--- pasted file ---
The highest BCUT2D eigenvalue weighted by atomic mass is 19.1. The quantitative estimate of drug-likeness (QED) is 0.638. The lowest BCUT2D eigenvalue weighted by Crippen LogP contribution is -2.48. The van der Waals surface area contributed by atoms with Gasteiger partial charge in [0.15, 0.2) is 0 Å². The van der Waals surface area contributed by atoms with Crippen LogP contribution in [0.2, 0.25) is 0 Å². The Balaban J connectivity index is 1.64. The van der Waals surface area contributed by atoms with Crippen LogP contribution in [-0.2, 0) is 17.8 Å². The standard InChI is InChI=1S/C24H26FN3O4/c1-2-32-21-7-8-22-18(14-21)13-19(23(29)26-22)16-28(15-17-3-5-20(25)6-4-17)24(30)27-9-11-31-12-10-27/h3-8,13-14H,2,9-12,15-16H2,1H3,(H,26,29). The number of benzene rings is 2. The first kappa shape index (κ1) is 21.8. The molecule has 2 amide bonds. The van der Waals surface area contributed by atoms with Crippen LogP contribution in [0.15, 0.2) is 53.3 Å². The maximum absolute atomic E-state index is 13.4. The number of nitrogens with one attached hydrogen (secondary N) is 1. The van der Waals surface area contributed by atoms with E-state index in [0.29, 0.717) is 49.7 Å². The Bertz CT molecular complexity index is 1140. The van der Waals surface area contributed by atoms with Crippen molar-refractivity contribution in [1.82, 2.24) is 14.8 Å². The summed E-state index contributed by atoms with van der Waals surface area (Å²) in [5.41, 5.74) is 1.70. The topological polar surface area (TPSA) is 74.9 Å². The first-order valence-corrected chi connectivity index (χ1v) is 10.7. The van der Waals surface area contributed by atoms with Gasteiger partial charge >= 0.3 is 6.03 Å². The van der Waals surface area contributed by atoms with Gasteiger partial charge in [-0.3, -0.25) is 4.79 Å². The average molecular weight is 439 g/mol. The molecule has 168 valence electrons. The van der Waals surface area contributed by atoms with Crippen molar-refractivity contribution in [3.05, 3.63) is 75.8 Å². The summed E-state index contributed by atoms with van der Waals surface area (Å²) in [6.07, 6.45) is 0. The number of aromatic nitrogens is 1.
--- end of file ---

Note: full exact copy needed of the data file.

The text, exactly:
The highest BCUT2D eigenvalue weighted by atomic mass is 19.1. The quantitative estimate of drug-likeness (QED) is 0.638. The lowest BCUT2D eigenvalue weighted by Crippen LogP contribution is -2.48. The van der Waals surface area contributed by atoms with Gasteiger partial charge in [0.15, 0.2) is 0 Å². The van der Waals surface area contributed by atoms with Crippen LogP contribution in [0.2, 0.25) is 0 Å². The Balaban J connectivity index is 1.64. The van der Waals surface area contributed by atoms with Crippen LogP contribution in [-0.2, 0) is 17.8 Å². The standard InChI is InChI=1S/C24H26FN3O4/c1-2-32-21-7-8-22-18(14-21)13-19(23(29)26-22)16-28(15-17-3-5-20(25)6-4-17)24(30)27-9-11-31-12-10-27/h3-8,13-14H,2,9-12,15-16H2,1H3,(H,26,29). The number of benzene rings is 2. The first kappa shape index (κ1) is 21.8. The molecule has 2 amide bonds. The van der Waals surface area contributed by atoms with Crippen LogP contribution in [0.15, 0.2) is 53.3 Å². The maximum absolute atomic E-state index is 13.4. The number of nitrogens with one attached hydrogen (secondary N) is 1. The van der Waals surface area contributed by atoms with E-state index in [0.29, 0.717) is 49.7 Å². The Bertz CT molecular complexity index is 1140. The van der Waals surface area contributed by atoms with Crippen molar-refractivity contribution in [1.82, 2.24) is 14.8 Å². The summed E-state index contributed by atoms with van der Waals surface area (Å²) in [5.41, 5.74) is 1.70. The topological polar surface area (TPSA) is 74.9 Å². The first-order valence-corrected chi connectivity index (χ1v) is 10.7. The van der Waals surface area contributed by atoms with Gasteiger partial charge >= 0.3 is 6.03 Å². The van der Waals surface area contributed by atoms with Gasteiger partial charge in [-0.3, -0.25) is 4.79 Å². The average molecular weight is 439 g/mol. The molecule has 168 valence electrons. The van der Waals surface area contributed by atoms with Crippen molar-refractivity contribution in [3.05, 3.63) is 75.8 Å². The summed E-state index contributed by atoms with van der Waals surface area (Å²) in [6.07, 6.45) is 0. The number of aromatic nitrogens is 1.